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ICN Pharmaceuticals Buys 6.3% of Swiss Drug-Chemical Firm

September 23, 1987|LESLIE BERKMAN | Times Staff Writer

ICN Pharmaceuticals Inc. of Costa Mesa said Tuesday it has bought 6.3% of the stock of F. Hoffman-LaRoche & Co., a giant Swiss drug and chemical firm best known as the maker of the tranquilizers Valium and Librium.

Based on recent trading prices, the 1,020 LaRoche shares that ICN said it has bought in the last year are worth about $210 million, or nearly as much as the $217-million market value of all of ICN's own stock.

ICN, which reported earnings of $13 million on sales of $103 million in fiscal 1986, is tiny in comparison with LaRoche, which recorded profits of $280 million on sales of about $5 billion last year.

Although ICN officials would not comment on the reason for the stock purchases, a source close to the company said he hopes the link with LaRoche will give ICN a worldwide marketing network for its anti-viral drug, ribavirin.

Ribavirin is used to treat a fatal respiratory virus in babies. ICN is trying to win approval from the Food and Drug Administration for additional testing of ribavirin as a treatment for early-stage acquired immune deficiency syndrome.

Milan Panic, ICN's chairman, president and chief executive, did not rule out the possibility that ICN might buy even more LaRoche stock. He said under Swiss law, a shareholder must own 10% of a company's stock to be entitled to representation on the board of directors.

Max Gurtener, vice president of public relations at LaRoche headquarters in Basel, Switzerland, said company officials were taken by surprise when ICN told them some weeks ago of its stock purchases.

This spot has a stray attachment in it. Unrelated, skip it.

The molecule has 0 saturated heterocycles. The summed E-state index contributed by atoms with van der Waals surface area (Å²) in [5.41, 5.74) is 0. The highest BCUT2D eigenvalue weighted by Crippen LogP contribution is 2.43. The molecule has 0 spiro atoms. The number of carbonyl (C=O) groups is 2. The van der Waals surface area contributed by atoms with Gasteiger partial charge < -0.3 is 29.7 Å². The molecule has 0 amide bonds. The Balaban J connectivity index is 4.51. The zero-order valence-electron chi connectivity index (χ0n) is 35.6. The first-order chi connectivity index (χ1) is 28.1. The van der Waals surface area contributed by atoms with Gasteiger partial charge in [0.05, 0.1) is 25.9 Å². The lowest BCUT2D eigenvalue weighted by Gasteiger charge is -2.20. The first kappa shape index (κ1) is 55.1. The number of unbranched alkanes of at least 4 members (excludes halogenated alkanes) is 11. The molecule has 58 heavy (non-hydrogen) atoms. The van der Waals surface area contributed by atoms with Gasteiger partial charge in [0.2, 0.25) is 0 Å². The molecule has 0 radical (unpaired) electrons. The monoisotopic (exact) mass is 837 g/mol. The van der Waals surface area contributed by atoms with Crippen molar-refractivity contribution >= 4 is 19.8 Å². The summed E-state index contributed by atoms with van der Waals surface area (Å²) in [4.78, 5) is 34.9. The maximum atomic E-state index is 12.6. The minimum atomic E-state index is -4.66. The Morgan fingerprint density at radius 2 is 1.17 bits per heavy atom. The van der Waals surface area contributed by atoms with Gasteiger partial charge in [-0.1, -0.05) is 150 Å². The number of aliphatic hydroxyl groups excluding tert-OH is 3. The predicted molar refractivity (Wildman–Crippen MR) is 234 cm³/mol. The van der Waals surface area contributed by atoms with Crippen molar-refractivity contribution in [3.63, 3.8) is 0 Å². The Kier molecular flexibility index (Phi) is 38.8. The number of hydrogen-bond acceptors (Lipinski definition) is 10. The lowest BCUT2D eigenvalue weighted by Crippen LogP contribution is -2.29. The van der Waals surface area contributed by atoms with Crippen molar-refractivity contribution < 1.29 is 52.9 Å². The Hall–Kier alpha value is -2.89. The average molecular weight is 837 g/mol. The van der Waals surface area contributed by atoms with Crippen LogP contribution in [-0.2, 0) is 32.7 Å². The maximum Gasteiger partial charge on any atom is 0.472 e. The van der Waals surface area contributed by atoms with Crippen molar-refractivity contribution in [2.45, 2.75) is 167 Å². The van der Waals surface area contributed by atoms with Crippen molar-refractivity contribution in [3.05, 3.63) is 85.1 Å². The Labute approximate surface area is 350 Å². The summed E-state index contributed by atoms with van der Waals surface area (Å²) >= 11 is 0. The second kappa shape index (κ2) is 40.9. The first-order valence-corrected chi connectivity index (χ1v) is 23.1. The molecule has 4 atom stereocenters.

LaRoche's stock is not registered, so there is no record of purchases and sales. Because LaRoche is so much larger than ICN, Gurtener said, it is doubtful that ICN could accomplish a takeover of LaRoche.

Besides, he said, more than half of LaRoche's 16,000 shares are closely held.

ICN said it has filed information about its LaRoche stock purchases with the Federal Trade Commission and will make another filing with the Securities and Exchange Commission next week.

ICN spokesman Jack Sholl declined to comment Tuesday "on the specifics of the transaction," other than to say that the stock purchases were made in the last year and that some of the stock was bought privately and some in the public market.

In that period, the market price for LaRoche stock, among the most expensive in the world, has more than doubled from 150,000 Swiss francs per share to 310,000 Swiss francs, or about $200,000, Gurtener said.

Because LaRoche shares are thinly traded, Gurtener said, the ICN purchases might have been the major cause of the skyrocketing stock price.

Panic, however, denied that ICN's stock purchases were responsible for the dramatic price increase. "The company did not push the market," he said.

In the last year, ICN has been raising funds in Switzerland for its LaRoche stock purchases by selling ICN stock, bonds and convertible debentures for about 320 million Swiss francs.

Gurtener said earlier this year, ICN first made waves in Switzerland by selling bonds that were convertible into shares in Ciba-Geigy, another major drug company based in Basel. The sale raised 60 million Swiss francs for ICN.

"We can buy more (LaRoche stock); we have lots more money," Panic said.

The LaRoche stock purchases may have helped to boost the price of ICN's own stock, which closed at $12.75 Tuesday, up $1 in trading on the New York Stock Exchange.

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